by Mitch Kokai
Senior Political Analyst, John Locke Foundation
Whenever I read a court opinion describing a campus sexual-assault proceeding, I routinely find myself shocked at the staggering unfairness and ridiculous bias of campus kangaroo courts. Driven by the need to find more men guilty — and rationalized by a #BelieveWomen ideology — campus administrators have systematically discarded every fundamental notion of due process in American law.
Across the nation, courts on the right and on the left are saying no. They’re blocking biased sexual-assault adjudications, protecting basic fairness, and restoring a degree of sanity to colleges’ procedures. On Friday it was the turn of the Seventh Circuit Court of Appeals to protect the Fourteenth Amendment, and an all-woman panel, led by Judge Amy Coney Barrett, established a precedent that could be used against woke college administrators nationwide.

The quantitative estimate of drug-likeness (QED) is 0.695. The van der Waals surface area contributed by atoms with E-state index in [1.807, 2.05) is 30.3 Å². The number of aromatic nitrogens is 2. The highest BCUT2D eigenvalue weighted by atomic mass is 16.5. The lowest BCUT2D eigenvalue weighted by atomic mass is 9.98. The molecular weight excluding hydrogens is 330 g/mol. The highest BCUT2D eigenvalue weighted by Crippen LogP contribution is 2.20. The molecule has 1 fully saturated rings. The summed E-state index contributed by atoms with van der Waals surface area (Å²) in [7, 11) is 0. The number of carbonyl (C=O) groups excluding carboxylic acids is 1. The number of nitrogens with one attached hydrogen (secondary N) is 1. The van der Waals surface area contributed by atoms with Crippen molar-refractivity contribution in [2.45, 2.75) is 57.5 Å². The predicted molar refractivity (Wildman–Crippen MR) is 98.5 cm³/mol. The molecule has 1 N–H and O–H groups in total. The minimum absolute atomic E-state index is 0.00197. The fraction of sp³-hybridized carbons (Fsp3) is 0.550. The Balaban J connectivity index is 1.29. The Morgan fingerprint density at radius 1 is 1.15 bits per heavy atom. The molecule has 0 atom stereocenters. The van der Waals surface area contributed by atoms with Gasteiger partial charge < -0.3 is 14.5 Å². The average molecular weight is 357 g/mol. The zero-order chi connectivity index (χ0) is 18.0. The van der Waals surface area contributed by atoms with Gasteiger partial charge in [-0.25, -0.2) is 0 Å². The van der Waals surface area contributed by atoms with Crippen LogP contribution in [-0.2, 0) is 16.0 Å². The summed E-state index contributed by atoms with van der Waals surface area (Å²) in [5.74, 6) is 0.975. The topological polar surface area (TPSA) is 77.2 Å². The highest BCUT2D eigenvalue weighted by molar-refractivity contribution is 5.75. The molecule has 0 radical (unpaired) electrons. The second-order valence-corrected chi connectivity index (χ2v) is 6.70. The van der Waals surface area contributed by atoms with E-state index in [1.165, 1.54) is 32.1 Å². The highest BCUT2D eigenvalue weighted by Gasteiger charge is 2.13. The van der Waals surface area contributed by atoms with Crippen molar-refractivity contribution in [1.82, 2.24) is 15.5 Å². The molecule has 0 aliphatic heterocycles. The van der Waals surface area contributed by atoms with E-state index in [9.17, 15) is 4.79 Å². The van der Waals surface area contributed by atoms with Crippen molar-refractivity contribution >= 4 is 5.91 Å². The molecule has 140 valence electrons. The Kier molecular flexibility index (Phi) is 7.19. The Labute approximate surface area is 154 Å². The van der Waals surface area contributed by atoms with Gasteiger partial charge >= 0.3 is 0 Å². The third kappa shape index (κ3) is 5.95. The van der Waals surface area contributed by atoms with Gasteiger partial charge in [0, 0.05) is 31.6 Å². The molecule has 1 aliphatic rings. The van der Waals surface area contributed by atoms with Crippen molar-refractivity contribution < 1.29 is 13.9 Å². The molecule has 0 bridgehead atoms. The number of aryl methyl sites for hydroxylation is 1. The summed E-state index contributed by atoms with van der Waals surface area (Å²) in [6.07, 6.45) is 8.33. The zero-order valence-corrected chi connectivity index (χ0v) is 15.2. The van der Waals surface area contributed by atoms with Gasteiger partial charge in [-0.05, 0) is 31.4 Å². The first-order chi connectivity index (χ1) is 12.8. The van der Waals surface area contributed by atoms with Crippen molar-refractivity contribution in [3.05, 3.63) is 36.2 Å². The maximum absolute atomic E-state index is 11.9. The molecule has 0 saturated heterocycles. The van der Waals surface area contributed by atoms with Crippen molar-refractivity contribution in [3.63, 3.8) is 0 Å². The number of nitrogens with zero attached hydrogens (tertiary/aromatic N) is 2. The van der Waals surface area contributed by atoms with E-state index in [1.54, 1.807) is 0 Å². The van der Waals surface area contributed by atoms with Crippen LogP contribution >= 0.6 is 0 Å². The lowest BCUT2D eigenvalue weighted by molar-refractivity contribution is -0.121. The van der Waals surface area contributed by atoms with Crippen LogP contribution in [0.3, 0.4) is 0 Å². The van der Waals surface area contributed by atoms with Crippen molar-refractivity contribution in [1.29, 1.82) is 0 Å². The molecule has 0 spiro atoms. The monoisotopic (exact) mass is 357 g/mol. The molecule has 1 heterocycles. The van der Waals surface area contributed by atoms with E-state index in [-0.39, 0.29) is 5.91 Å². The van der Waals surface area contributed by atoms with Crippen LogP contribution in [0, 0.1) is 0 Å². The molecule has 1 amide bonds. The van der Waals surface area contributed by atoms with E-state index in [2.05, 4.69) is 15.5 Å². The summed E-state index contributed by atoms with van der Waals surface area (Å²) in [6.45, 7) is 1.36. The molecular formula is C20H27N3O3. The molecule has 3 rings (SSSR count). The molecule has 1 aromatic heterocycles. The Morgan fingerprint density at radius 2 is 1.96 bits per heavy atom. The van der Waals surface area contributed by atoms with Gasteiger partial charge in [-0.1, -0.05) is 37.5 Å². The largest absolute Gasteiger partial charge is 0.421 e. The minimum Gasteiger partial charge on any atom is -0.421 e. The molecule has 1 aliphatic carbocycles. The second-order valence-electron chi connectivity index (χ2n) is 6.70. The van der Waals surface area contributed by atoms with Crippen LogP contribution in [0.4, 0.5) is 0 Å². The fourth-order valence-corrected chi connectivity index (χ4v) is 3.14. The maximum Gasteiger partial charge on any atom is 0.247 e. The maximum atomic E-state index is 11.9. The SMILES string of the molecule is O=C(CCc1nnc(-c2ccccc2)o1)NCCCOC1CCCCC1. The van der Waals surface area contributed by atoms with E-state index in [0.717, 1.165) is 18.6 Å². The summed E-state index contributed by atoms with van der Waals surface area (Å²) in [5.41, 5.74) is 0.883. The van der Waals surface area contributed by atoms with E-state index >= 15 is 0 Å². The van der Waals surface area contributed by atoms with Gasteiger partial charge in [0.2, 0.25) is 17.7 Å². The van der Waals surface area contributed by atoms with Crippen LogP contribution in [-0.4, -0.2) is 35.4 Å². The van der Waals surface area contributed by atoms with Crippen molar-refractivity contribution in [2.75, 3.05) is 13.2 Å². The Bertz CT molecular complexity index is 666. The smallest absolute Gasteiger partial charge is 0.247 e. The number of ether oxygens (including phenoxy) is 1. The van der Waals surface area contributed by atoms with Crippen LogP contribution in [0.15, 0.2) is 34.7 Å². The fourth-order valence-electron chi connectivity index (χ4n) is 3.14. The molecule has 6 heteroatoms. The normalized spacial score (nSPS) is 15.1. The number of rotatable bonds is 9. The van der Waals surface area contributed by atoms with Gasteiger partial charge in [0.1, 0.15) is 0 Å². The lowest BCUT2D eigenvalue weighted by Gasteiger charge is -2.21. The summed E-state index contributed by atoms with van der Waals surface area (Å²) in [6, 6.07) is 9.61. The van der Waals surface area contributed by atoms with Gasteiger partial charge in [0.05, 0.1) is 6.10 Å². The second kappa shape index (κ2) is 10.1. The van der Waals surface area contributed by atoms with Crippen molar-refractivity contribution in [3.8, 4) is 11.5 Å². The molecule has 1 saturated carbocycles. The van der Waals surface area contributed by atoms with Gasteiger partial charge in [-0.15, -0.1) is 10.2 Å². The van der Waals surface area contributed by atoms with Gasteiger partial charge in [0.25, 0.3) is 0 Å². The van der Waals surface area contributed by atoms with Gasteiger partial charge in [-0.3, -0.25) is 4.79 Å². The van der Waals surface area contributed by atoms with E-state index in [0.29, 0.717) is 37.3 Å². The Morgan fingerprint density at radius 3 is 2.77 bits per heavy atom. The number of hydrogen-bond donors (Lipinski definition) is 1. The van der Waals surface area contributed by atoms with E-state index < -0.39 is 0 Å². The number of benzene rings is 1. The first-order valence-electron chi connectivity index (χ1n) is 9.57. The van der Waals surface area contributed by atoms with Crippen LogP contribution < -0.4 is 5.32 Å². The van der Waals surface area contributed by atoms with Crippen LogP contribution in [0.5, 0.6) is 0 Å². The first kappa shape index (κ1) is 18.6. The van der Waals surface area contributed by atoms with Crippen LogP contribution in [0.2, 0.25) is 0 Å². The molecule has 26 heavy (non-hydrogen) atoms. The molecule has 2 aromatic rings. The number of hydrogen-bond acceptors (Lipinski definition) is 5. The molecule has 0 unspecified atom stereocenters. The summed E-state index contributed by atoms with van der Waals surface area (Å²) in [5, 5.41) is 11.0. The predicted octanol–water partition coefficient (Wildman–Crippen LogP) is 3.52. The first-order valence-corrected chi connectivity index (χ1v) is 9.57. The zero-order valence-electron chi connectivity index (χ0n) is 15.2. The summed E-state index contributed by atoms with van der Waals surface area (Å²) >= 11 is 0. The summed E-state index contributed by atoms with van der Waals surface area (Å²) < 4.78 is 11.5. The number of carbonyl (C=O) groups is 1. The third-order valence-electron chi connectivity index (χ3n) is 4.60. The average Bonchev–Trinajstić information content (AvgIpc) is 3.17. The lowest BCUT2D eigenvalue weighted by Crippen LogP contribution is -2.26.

The facts of the case are extraordinary. After a female college student accused her ex-boyfriend of groping her in her sleep, Purdue University conducted an investigation and adjudication so amateurish and biased that it’s frankly difficult to imagine that human adults could believe it was fair or adequate. …
… Judge Barrett was unsparing in her criticism of the university’s procedures. In perhaps the most telling critique, she noted that Purdue’s process, with its permanent, devastating consequences for the student’s career, “fell short of what even a high school must provide to a student facing a days-long suspension.” Withholding evidence from the plaintiff by itself was sufficient to render the process unfair. So was the failure to provide any means of meaningfully examining the accuser’s credibility. As Barrett wrote, the evidence suggests that the committee “decided that John was guilty based on the accusation rather than the evidence.”